Sunday, March 1, 2009

Pounds and Inches

Spring is at the door, and those anglers who took a month or two sabbatical from fishing during the colder months of the year are now chomping at the bit for trophy time. This is the time of year when some of the biggest walleyes and bass are caught. That late season of ice fishing and early ice-out in the North, and migrating bass in the South all make trophies a little more attainable this time of year.

Big fish feed increasingly as the water temperatures rise a degree or two every week. Truth of the matter, they are better about adding and losing pounds and inches when they need to than we are. But that brings up a good point for discussion. Is it inches or pounds that indicates a trophy?

By my standards, it’s pounds and ounces. Inches mean nothing to me. No one cares that I’m 72 inches tall, but for some reason it seems to matter that I’m 250 pounds. Same is true for fishing in the South.

A 10-pound, 1-ounce fish is much larger than a 9-pound, 15-ounce fish. Anglers down South are sticklers about an ounce or 2. Tell your buddy you caught a 5-pounder, and when that fish only pulls the spring on the scale down to 4 pounds, 14 ounces, your buddy will immediately start ribbing you about having a case of the “big eye” (where your eyes seem to see things larger than they really are – somewhat the opposite of a rearview mirror).

However, if you told that same buddy down South you caught a 21-inch smallmouth up North, he’ll say his 20-inch smallmouth was “pretty much the same size.” I think I just heard a few Northerners groan at that remark.

Yet I can’t really tell. So if I tell someone I caught a 20-inch smallmouth, guys up North are patting me on the back. Guys down South are still wondering if that’s a big fish. Then I tell them it weighed 6 pounds and they pat me on the back too.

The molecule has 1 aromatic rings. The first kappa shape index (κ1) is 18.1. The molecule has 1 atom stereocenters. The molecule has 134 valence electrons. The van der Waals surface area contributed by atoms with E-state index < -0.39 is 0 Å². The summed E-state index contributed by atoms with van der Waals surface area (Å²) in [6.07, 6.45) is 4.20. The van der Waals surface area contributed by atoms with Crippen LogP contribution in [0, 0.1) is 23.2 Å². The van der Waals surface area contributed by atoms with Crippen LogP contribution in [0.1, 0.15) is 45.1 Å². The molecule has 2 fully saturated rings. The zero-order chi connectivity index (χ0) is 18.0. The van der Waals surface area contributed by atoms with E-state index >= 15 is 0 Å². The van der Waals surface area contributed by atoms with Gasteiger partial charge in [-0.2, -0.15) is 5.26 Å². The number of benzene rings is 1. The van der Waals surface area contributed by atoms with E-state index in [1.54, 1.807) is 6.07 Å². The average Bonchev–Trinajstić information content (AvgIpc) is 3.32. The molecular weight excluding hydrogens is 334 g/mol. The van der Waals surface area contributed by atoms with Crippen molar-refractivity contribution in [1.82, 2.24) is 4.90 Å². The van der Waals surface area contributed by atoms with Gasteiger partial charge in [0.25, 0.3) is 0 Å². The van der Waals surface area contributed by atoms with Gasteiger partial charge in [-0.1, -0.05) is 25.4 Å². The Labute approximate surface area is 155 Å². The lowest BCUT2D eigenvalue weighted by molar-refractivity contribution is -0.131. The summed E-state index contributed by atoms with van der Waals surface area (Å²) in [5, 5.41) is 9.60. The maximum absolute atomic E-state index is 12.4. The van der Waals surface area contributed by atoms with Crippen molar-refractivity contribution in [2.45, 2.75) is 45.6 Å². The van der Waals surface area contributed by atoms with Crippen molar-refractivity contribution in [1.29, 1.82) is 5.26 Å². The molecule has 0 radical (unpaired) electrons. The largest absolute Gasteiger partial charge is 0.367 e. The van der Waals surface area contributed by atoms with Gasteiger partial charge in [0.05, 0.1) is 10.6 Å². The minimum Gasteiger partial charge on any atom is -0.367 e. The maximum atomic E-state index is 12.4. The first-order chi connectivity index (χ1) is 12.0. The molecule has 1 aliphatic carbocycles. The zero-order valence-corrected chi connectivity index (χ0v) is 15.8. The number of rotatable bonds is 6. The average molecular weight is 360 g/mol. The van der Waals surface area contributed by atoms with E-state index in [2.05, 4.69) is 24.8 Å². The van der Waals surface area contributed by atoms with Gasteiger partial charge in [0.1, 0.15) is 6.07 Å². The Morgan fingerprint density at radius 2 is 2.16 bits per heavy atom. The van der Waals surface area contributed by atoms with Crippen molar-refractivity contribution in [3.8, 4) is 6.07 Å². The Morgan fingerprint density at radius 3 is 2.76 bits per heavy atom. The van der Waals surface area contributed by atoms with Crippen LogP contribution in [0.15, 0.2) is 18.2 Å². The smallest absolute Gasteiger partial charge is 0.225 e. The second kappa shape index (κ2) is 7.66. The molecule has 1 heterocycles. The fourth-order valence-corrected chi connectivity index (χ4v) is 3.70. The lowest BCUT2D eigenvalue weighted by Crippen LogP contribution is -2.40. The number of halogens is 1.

Fishing is the only language I’ve found that is universal and foreign at the same time. It’s all in the details. If you fish a national tournament trail, you probably speak the universally foreign language fluently. Here at FLW Outdoors, we speak it fluently as well.

Telling someone you can catch bass on lizards in the spring isn’t speaking clearly. But explaining what type of hideouts and feeding areas to seek, and describing some different ways to rig and retrieve lures to entice strikes from pressured fish is where the language becomes clearer.

The separation between great anglers and sporadically good anglers is in the details. We all want to consider ourselves great anglers. The truth is we need to pay more attention to the details to truly become great anglers.

At FLW Outdoors Magazine, we’re focusing on putting more detailed information on locations, retrieves, sizes, colors and more into every article we put in the magazine. We realize our goal is to get anglers speaking a universal language of catching fish. Fishing is fun … but catching is way more fun.

We tried to cover a lot of bases in this issue, from throwback lures, to new crazy finesse rigs, to different approaches for old standbys. If variety is the spice of life, then consider this edition the salsa of early spring fishing.

Good Fishing,

Jason Sealock

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